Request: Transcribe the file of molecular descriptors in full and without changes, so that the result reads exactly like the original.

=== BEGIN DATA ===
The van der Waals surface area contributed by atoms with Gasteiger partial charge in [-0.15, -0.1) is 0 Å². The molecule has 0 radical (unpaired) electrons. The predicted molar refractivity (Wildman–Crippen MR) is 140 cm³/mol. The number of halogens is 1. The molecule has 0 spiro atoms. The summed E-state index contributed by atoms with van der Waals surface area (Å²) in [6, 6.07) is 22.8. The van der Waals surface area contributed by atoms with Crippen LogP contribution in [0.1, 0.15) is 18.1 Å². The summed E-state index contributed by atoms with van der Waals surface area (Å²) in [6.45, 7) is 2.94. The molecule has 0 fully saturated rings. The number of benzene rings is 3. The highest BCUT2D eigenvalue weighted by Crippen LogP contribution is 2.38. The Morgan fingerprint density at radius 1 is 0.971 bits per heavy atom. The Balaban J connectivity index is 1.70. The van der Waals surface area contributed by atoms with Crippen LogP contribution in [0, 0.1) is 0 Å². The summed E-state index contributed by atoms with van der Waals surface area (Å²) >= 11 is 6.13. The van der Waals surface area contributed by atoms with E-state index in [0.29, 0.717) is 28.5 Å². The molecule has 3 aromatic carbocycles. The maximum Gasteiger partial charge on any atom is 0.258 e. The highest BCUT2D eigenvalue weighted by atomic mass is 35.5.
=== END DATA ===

The van der Waals surface area contributed by atoms with Gasteiger partial charge in [-0.15, -0.1) is 0 Å². The molecule has 0 radical (unpaired) electrons. The predicted molar refractivity (Wildman–Crippen MR) is 140 cm³/mol. The number of halogens is 1. The molecule has 0 spiro atoms. The summed E-state index contributed by atoms with van der Waals surface area (Å²) in [6, 6.07) is 22.8. The van der Waals surface area contributed by atoms with Crippen LogP contribution in [0.1, 0.15) is 18.1 Å². The summed E-state index contributed by atoms with van der Waals surface area (Å²) in [6.45, 7) is 2.94. The molecule has 0 fully saturated rings. The number of benzene rings is 3. The highest BCUT2D eigenvalue weighted by Crippen LogP contribution is 2.38. The Morgan fingerprint density at radius 1 is 0.971 bits per heavy atom. The Balaban J connectivity index is 1.70. The van der Waals surface area contributed by atoms with Crippen LogP contribution in [0, 0.1) is 0 Å². The summed E-state index contributed by atoms with van der Waals surface area (Å²) >= 11 is 6.13. The van der Waals surface area contributed by atoms with E-state index in [0.29, 0.717) is 28.5 Å². The molecule has 3 aromatic carbocycles. The maximum Gasteiger partial charge on any atom is 0.258 e. The highest BCUT2D eigenvalue weighted by atomic mass is 35.5.